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Survivor of Two Mass Shootings Ready to Fight for Second Amendment in Afghanistan

Marine escaped both Las Vegas and Thousand Oaks

A U.S. Marine who survived two of the nation’s most horrific mass shootings told The New York Times in an article published on Wednesday that he looks forward to protecting the right to bear arms and other freedoms after he is deployed to Afghanistan in two weeks.

Brendan Kelly, 22, was at the Borderline Bar and Grill in Thousand Oaks, California, with friends on November 7 when gunman David Long walked in, killed 13 people — and wounded more than 10 others.

And Kelly was also with friends at the Route 91 Harvest music festival in Las Vegas on Oct. 1, 2017, when gunman Stephen Paddock killed 58 people and injured more than 400 others.

Over 800 total victims were wounded during the mass panic as gunshots rang out.

The Las Vegas shooting became the deadliest mass shooting on U.S. soil.

Both mass shootings propelled the gun-control debate to the forefront of national discourse.

But Kelly said “his experience has only made him feel more determined to fight enemies abroad and protect what he sees as essential freedoms he has here, like the right to bear arms and to worship freely.”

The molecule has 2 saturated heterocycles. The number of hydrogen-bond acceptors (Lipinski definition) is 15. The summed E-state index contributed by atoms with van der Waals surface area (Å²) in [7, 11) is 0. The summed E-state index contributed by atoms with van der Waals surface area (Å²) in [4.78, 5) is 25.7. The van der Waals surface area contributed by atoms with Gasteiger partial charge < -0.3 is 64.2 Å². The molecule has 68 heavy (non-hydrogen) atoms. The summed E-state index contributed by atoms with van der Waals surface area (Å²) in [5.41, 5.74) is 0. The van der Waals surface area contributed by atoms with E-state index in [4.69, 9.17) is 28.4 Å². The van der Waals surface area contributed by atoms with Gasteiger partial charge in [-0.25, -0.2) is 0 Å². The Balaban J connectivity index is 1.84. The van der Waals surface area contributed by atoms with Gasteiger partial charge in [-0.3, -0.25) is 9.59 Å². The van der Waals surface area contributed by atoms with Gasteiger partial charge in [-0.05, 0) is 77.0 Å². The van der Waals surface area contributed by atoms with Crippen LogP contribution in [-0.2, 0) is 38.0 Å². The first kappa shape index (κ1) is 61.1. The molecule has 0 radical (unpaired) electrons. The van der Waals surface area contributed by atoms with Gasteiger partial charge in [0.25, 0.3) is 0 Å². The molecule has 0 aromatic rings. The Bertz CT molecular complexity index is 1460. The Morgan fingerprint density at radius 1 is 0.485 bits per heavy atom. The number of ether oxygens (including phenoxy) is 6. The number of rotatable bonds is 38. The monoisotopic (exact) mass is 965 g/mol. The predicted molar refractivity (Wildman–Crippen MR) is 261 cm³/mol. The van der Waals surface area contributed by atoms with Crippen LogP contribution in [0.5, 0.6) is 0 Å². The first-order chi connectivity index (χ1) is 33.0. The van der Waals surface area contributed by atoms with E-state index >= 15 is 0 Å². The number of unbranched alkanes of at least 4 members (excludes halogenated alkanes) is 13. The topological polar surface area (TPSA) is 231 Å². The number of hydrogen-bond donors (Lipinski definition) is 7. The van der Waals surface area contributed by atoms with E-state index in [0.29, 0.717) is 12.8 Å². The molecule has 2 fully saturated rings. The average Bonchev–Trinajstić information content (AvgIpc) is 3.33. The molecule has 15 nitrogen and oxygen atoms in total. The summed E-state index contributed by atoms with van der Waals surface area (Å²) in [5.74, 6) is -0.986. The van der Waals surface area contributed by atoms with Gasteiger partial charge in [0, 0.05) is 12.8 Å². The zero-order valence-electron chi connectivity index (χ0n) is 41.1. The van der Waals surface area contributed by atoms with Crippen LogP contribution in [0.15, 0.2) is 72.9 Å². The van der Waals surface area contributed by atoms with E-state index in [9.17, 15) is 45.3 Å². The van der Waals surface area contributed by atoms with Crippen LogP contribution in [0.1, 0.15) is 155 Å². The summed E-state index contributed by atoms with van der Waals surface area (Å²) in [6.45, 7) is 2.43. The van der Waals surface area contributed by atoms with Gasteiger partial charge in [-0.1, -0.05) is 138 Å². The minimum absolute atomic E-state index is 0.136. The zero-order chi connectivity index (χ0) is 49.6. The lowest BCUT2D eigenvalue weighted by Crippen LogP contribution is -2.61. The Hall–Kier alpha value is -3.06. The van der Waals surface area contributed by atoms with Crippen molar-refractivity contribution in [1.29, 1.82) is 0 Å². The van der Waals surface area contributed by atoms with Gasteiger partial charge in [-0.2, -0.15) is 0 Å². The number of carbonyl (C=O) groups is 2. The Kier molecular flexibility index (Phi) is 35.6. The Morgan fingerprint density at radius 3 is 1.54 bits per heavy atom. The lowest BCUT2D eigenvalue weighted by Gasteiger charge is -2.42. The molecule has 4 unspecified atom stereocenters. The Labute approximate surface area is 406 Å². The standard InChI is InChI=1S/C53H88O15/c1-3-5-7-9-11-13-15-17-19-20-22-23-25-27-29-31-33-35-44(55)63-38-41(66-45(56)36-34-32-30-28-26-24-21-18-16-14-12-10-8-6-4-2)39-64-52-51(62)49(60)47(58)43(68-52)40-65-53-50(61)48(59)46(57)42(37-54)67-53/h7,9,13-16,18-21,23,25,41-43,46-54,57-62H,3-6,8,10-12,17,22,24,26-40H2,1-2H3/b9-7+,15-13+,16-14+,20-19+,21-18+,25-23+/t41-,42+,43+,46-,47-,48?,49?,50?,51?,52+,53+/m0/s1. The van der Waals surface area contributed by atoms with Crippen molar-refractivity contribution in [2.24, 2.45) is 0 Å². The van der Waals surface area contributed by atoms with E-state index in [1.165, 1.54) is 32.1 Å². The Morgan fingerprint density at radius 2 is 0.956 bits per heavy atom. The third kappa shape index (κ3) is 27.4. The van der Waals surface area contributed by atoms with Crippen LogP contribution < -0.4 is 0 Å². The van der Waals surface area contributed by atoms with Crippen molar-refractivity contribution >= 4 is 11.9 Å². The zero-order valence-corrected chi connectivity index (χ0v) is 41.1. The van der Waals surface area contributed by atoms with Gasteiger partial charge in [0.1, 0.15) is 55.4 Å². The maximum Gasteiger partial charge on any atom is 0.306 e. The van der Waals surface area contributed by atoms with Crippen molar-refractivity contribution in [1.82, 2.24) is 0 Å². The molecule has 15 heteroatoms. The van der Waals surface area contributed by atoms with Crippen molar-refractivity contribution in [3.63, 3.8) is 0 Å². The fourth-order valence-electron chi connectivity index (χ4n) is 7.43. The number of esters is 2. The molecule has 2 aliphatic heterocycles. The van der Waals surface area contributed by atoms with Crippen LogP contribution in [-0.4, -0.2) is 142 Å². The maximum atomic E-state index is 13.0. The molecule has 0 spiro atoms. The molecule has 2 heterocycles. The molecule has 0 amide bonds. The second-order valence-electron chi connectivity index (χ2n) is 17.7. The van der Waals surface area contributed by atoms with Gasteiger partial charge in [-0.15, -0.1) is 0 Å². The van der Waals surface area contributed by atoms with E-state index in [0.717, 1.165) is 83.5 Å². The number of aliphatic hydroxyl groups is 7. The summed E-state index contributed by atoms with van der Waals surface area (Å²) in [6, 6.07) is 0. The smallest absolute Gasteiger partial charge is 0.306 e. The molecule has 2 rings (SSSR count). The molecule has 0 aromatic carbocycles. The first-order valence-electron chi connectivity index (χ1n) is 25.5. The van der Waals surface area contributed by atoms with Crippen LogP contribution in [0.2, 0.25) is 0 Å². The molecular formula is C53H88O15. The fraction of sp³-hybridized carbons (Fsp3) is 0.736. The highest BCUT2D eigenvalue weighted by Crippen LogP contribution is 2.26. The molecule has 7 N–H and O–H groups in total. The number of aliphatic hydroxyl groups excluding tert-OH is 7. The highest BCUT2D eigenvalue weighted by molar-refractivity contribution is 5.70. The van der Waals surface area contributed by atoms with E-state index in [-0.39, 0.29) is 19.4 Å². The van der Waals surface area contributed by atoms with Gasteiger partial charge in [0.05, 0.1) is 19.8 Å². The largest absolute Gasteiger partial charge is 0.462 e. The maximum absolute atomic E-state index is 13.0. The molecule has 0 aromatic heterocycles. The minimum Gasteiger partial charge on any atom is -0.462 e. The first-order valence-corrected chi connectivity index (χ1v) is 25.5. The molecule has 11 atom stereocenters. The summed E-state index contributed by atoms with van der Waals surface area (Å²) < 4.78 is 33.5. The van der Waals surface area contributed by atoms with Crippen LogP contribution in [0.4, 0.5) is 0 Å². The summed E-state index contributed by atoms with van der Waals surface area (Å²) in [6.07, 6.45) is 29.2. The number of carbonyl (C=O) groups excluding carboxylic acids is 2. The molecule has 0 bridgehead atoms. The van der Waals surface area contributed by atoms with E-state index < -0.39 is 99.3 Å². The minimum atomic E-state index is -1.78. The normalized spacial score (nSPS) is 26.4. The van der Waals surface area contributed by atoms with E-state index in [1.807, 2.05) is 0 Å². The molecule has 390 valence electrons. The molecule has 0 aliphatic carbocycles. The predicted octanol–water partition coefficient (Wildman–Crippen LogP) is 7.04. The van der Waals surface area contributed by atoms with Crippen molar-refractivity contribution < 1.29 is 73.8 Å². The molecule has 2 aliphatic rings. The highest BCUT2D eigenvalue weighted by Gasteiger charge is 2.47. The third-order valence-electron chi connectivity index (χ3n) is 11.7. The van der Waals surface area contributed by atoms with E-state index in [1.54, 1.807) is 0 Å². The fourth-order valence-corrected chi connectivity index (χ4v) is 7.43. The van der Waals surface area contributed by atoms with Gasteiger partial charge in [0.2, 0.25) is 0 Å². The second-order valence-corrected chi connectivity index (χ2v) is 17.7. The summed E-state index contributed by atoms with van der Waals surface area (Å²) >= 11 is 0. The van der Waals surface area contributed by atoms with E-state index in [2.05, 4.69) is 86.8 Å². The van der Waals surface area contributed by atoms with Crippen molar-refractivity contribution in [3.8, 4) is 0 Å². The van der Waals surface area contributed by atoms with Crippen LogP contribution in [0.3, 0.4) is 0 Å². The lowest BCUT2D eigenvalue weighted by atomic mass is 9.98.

“This is what I can do,” Kelly told The Times.

“This is what my role is supposed to be, as an able-bodied and willing young man,” he also said.

The Marine, whom many praised after he shielded a woman during the Las Vegas massacre, lost two of his friends in the Thousand Oaks massacre.

Kelly admitted he still suffers from nightmares and “replaying the terrible things that happened.”

He also said he briefly saw a therapist after the Thousand Oaks shooting and found support from his friends and family.

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Kelly tattooed the names of his two friends who died during the Thousand Oaks massacre on his left shoulder.

“As a religious man, but also as a human being, I know we’re all going to die someday, unfortunately,” Kelly said. “But it’s something we all have to come to terms with, some of us sooner rather than later.”

“God has big plans for me, and I know that,” Kelly added. “Even though I’ve been through all these events, I am just a guy that’s trying to figure it out like everybody else is at the end of the day. And try to make sense of it all. It’s going to be OK that it doesn’t make sense because there’s no real way for it to make sense.”

After his service, Kelly plans to become an urban firefighter.

Now Kelly, who signed up for the reserves in 2015, is preparing for his first deployment next month.

Kelly told The Times he most likely will be in Afghanistan for six to eight months.

After his service, Kelly plans to become an urban firefighter.

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PoliZette writer Kathryn Blackhurst can be reached at [email protected].